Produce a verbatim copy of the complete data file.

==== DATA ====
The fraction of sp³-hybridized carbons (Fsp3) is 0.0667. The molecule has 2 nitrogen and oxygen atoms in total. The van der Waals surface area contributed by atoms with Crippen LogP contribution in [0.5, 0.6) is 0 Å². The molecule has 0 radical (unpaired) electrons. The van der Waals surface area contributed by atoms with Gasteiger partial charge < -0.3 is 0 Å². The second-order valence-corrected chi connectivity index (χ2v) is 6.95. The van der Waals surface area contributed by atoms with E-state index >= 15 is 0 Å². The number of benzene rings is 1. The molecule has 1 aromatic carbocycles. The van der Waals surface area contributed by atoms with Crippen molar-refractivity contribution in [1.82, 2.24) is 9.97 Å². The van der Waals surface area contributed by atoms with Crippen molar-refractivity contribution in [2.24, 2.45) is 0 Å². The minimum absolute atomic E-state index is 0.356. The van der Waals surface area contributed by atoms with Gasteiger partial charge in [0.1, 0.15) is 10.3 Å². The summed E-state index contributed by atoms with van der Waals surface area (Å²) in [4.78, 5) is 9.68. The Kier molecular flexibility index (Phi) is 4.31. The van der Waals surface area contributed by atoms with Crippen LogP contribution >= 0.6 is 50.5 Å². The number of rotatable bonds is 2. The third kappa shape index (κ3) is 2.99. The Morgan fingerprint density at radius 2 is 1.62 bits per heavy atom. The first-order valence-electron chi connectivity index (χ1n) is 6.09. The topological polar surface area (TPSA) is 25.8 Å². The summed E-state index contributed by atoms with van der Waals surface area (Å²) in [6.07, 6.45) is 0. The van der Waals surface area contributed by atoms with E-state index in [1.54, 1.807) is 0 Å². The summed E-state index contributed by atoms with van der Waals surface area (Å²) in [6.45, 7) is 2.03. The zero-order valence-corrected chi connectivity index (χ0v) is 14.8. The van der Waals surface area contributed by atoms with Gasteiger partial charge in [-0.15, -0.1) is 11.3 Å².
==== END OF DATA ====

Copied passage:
The fraction of sp³-hybridized carbons (Fsp3) is 0.0667. The molecule has 2 nitrogen and oxygen atoms in total. The van der Waals surface area contributed by atoms with Crippen LogP contribution in [0.5, 0.6) is 0 Å². The molecule has 0 radical (unpaired) electrons. The van der Waals surface area contributed by atoms with Gasteiger partial charge < -0.3 is 0 Å². The second-order valence-corrected chi connectivity index (χ2v) is 6.95. The van der Waals surface area contributed by atoms with E-state index >= 15 is 0 Å². The number of benzene rings is 1. The molecule has 1 aromatic carbocycles. The van der Waals surface area contributed by atoms with Crippen molar-refractivity contribution in [1.82, 2.24) is 9.97 Å². The van der Waals surface area contributed by atoms with Crippen molar-refractivity contribution in [2.24, 2.45) is 0 Å². The minimum absolute atomic E-state index is 0.356. The van der Waals surface area contributed by atoms with Gasteiger partial charge in [0.1, 0.15) is 10.3 Å². The summed E-state index contributed by atoms with van der Waals surface area (Å²) in [4.78, 5) is 9.68. The Kier molecular flexibility index (Phi) is 4.31. The van der Waals surface area contributed by atoms with Crippen LogP contribution >= 0.6 is 50.5 Å². The number of rotatable bonds is 2. The third kappa shape index (κ3) is 2.99. The Morgan fingerprint density at radius 2 is 1.62 bits per heavy atom. The first-order valence-electron chi connectivity index (χ1n) is 6.09. The topological polar surface area (TPSA) is 25.8 Å². The summed E-state index contributed by atoms with van der Waals surface area (Å²) in [6.07, 6.45) is 0. The van der Waals surface area contributed by atoms with E-state index in [1.54, 1.807) is 0 Å². The summed E-state index contributed by atoms with van der Waals surface area (Å²) in [6.45, 7) is 2.03. The zero-order valence-corrected chi connectivity index (χ0v) is 14.8. The van der Waals surface area contributed by atoms with Gasteiger partial charge in [-0.15, -0.1) is 11.3 Å².